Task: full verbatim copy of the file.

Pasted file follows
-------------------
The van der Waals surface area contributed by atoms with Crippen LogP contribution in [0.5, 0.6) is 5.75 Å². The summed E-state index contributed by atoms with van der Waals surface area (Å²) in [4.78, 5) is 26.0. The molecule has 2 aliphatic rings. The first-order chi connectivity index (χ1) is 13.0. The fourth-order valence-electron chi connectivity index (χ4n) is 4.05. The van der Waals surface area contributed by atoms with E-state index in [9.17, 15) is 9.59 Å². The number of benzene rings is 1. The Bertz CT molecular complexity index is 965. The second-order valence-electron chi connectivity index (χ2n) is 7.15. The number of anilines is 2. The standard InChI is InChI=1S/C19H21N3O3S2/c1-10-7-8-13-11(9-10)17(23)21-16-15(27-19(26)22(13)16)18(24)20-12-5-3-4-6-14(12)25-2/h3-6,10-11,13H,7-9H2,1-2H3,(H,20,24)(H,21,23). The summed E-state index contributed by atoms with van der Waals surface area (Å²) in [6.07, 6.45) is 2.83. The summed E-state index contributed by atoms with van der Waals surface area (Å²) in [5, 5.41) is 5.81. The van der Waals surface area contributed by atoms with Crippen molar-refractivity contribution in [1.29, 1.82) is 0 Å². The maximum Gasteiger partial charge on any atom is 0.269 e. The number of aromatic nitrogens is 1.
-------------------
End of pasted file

The van der Waals surface area contributed by atoms with Crippen LogP contribution in [0.5, 0.6) is 5.75 Å². The summed E-state index contributed by atoms with van der Waals surface area (Å²) in [4.78, 5) is 26.0. The molecule has 2 aliphatic rings. The first-order chi connectivity index (χ1) is 13.0. The fourth-order valence-electron chi connectivity index (χ4n) is 4.05. The van der Waals surface area contributed by atoms with E-state index in [9.17, 15) is 9.59 Å². The number of benzene rings is 1. The Bertz CT molecular complexity index is 965. The second-order valence-electron chi connectivity index (χ2n) is 7.15. The number of anilines is 2. The standard InChI is InChI=1S/C19H21N3O3S2/c1-10-7-8-13-11(9-10)17(23)21-16-15(27-19(26)22(13)16)18(24)20-12-5-3-4-6-14(12)25-2/h3-6,10-11,13H,7-9H2,1-2H3,(H,20,24)(H,21,23). The summed E-state index contributed by atoms with van der Waals surface area (Å²) in [6.07, 6.45) is 2.83. The summed E-state index contributed by atoms with van der Waals surface area (Å²) in [5, 5.41) is 5.81. The van der Waals surface area contributed by atoms with Crippen molar-refractivity contribution in [1.29, 1.82) is 0 Å². The maximum Gasteiger partial charge on any atom is 0.269 e. The number of aromatic nitrogens is 1.